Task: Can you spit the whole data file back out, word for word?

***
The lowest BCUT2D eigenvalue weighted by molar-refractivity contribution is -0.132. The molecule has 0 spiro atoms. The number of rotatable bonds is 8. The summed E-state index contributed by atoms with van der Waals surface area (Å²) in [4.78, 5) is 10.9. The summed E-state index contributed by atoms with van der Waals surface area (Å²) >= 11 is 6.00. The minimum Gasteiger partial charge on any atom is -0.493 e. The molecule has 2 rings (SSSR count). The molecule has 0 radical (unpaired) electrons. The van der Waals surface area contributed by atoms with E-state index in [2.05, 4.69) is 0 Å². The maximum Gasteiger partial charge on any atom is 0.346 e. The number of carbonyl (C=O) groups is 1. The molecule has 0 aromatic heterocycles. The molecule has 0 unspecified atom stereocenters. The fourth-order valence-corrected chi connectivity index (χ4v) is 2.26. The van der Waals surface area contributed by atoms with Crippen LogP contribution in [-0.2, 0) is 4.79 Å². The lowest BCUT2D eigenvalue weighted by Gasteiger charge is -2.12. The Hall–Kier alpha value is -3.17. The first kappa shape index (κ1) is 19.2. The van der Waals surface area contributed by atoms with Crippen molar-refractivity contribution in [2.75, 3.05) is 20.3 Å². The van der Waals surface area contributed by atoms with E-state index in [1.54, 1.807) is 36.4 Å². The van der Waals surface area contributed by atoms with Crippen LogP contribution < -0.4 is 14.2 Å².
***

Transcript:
The lowest BCUT2D eigenvalue weighted by molar-refractivity contribution is -0.132. The molecule has 0 spiro atoms. The number of rotatable bonds is 8. The summed E-state index contributed by atoms with van der Waals surface area (Å²) in [4.78, 5) is 10.9. The summed E-state index contributed by atoms with van der Waals surface area (Å²) >= 11 is 6.00. The minimum Gasteiger partial charge on any atom is -0.493 e. The molecule has 2 rings (SSSR count). The molecule has 0 radical (unpaired) electrons. The van der Waals surface area contributed by atoms with E-state index in [2.05, 4.69) is 0 Å². The maximum Gasteiger partial charge on any atom is 0.346 e. The number of carbonyl (C=O) groups is 1. The molecule has 0 aromatic heterocycles. The molecule has 0 unspecified atom stereocenters. The fourth-order valence-corrected chi connectivity index (χ4v) is 2.26. The van der Waals surface area contributed by atoms with Crippen LogP contribution in [-0.2, 0) is 4.79 Å². The lowest BCUT2D eigenvalue weighted by Gasteiger charge is -2.12. The Hall–Kier alpha value is -3.17. The first kappa shape index (κ1) is 19.2. The van der Waals surface area contributed by atoms with Crippen molar-refractivity contribution in [2.75, 3.05) is 20.3 Å². The van der Waals surface area contributed by atoms with E-state index in [1.54, 1.807) is 36.4 Å². The van der Waals surface area contributed by atoms with Crippen LogP contribution < -0.4 is 14.2 Å².